the Trustees were agreeable to the proposed renovations but were 
deeply concerned with the long term financial implications of 
meeting all of the standards set by the Architectural Barriers 
Board and of possible future standards to be set by the Department 
of Health, Education and Welfare. 



There was no further discussion and it was moved, second- 



ed and 



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VOTED : To recommend that the Board of Trustees authorize 

and request the concurrence of the Building Authority 
in the renovation of Brett House dormitory to provide 
full access for handicapped residents, in accordance" 
with plans and specifications developed and approved 



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JFK Library 
administrative 
agreements 
(Doc. T77-118) 



Update: 
Planning for 
Columbia Point 



UNIVERSITY OF MASSACHUSETTS 



by the University of Massachusetts/Amherst ; and, 
to request that the Building Authority make avail- 
able funds from construction balances or other 
Building Authority accounts to cover the cost of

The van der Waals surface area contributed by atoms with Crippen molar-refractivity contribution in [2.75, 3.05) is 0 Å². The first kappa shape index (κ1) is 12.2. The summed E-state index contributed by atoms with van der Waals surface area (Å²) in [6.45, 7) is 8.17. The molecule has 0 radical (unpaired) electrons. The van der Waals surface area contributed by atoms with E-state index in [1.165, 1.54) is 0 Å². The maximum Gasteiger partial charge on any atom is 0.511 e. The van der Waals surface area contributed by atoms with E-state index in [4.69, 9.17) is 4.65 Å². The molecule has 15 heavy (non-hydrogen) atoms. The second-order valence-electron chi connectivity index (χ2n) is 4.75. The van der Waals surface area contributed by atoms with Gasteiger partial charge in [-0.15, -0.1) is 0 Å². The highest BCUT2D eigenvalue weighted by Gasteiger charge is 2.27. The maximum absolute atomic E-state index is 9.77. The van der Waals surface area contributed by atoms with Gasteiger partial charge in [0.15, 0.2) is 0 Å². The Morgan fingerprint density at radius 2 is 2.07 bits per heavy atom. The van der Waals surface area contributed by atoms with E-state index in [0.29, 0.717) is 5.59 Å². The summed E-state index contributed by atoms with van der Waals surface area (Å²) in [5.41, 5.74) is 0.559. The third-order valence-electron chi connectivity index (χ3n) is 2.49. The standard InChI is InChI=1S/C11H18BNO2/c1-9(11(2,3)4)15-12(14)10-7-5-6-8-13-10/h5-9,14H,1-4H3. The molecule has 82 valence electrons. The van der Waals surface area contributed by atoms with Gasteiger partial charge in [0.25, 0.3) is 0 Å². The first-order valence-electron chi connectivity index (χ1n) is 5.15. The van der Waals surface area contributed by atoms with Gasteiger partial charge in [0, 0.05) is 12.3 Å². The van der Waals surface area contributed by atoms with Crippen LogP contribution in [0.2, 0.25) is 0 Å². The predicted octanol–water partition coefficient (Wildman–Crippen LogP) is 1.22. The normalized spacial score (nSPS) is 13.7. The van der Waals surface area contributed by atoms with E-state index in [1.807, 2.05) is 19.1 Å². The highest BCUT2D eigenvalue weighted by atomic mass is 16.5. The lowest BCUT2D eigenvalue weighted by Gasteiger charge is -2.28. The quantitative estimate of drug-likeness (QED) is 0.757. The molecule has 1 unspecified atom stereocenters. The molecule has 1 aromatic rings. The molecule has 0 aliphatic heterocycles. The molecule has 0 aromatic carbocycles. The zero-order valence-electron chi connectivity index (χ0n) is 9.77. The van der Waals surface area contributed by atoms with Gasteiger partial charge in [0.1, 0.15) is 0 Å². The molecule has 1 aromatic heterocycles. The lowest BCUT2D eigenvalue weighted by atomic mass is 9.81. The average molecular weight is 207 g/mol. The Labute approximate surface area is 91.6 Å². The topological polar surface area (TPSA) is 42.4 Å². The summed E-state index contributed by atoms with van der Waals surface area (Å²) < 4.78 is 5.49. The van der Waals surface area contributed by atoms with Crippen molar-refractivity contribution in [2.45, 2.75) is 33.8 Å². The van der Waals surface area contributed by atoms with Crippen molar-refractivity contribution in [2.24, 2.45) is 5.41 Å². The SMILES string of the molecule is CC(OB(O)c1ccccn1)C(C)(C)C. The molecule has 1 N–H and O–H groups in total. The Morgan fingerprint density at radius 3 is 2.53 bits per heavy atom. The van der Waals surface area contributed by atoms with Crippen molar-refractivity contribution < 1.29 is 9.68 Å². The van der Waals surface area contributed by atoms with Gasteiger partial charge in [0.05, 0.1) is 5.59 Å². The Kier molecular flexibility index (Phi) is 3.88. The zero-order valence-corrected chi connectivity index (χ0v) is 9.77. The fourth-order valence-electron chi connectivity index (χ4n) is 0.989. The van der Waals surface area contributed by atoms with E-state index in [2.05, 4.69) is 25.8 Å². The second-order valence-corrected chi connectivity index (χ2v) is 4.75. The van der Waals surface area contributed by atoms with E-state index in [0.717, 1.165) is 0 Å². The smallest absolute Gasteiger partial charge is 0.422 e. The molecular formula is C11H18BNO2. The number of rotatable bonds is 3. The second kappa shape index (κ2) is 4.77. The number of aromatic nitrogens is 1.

renovations to Brett House dormitory to provide 
full access for handicapped residents, as set forth 
in Doc. T77-119. 

Implicit in the vote was the understanding that the Committee and 
the Board would be apprised of the implications of bringing the 
residential system into compliance with any and all regulations 
dealing with accessibility for the handicapped before further 
renovation proposals would be considered. 

The meeting then turned to the fourth item on the agend 
JFK Library administrative agreements . The Committee was told 
that the construction and operation of the JFK Library would en- 
tail a series of agreements between the University and the Librar 
Corporation and the granting of certain easements to the Corpora- 
tion by the University. The agreements or easements being proposed 
were normal and expected in such a transaction. 

After a brief discussion, it was moved, seconded and 

VOTED : To recommend to the Board that the President be 
authorized to enter into memoranda of agreement 
with the John F. Kennedy Library Corporation and 
the General Services Administration concerning 
the construction and operation of the John F. 
Kennedy Presidential Library, and further to 
authorize the President to grant certain road,